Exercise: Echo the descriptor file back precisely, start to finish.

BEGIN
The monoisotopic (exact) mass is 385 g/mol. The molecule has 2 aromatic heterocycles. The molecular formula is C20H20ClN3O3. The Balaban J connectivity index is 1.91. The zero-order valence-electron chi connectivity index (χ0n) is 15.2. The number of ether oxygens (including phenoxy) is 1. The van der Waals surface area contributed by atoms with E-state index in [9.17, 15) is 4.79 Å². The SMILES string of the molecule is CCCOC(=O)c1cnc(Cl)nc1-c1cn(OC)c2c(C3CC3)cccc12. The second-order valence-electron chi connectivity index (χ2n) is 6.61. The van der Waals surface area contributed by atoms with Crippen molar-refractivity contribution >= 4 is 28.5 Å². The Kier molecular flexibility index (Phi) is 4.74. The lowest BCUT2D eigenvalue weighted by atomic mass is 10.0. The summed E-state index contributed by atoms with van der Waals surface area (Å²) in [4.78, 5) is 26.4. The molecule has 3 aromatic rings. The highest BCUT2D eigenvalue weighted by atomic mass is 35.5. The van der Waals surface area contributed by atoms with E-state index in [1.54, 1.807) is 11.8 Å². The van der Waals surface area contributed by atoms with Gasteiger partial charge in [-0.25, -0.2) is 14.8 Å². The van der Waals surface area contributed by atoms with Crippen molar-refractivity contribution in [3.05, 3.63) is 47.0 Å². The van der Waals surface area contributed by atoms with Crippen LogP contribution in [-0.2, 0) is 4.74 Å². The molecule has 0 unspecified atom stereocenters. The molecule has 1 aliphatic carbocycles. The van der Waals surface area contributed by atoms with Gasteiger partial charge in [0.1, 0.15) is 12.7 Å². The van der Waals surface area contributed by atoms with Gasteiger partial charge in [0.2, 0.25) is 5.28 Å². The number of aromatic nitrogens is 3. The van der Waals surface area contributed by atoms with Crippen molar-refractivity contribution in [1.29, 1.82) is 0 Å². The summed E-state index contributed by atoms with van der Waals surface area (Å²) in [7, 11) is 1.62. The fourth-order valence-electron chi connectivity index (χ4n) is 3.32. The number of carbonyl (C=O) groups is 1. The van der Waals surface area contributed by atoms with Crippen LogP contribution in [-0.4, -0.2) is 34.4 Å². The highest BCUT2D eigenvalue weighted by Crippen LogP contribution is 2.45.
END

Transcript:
The monoisotopic (exact) mass is 385 g/mol. The molecule has 2 aromatic heterocycles. The molecular formula is C20H20ClN3O3. The Balaban J connectivity index is 1.91. The zero-order valence-electron chi connectivity index (χ0n) is 15.2. The number of ether oxygens (including phenoxy) is 1. The van der Waals surface area contributed by atoms with E-state index in [9.17, 15) is 4.79 Å². The SMILES string of the molecule is CCCOC(=O)c1cnc(Cl)nc1-c1cn(OC)c2c(C3CC3)cccc12. The second-order valence-electron chi connectivity index (χ2n) is 6.61. The van der Waals surface area contributed by atoms with Crippen molar-refractivity contribution >= 4 is 28.5 Å². The Kier molecular flexibility index (Phi) is 4.74. The lowest BCUT2D eigenvalue weighted by atomic mass is 10.0. The summed E-state index contributed by atoms with van der Waals surface area (Å²) in [4.78, 5) is 26.4. The molecule has 3 aromatic rings. The highest BCUT2D eigenvalue weighted by atomic mass is 35.5. The van der Waals surface area contributed by atoms with E-state index in [1.54, 1.807) is 11.8 Å². The van der Waals surface area contributed by atoms with Gasteiger partial charge in [-0.25, -0.2) is 14.8 Å². The van der Waals surface area contributed by atoms with Crippen molar-refractivity contribution in [3.05, 3.63) is 47.0 Å². The van der Waals surface area contributed by atoms with Crippen LogP contribution in [-0.2, 0) is 4.74 Å². The molecule has 0 unspecified atom stereocenters. The molecule has 1 aliphatic carbocycles. The van der Waals surface area contributed by atoms with Gasteiger partial charge in [0.1, 0.15) is 12.7 Å². The van der Waals surface area contributed by atoms with Gasteiger partial charge in [0.2, 0.25) is 5.28 Å². The number of aromatic nitrogens is 3. The van der Waals surface area contributed by atoms with Crippen molar-refractivity contribution in [1.29, 1.82) is 0 Å². The summed E-state index contributed by atoms with van der Waals surface area (Å²) in [7, 11) is 1.62. The fourth-order valence-electron chi connectivity index (χ4n) is 3.32. The number of carbonyl (C=O) groups is 1. The van der Waals surface area contributed by atoms with Crippen LogP contribution in [-0.4, -0.2) is 34.4 Å². The highest BCUT2D eigenvalue weighted by Crippen LogP contribution is 2.45.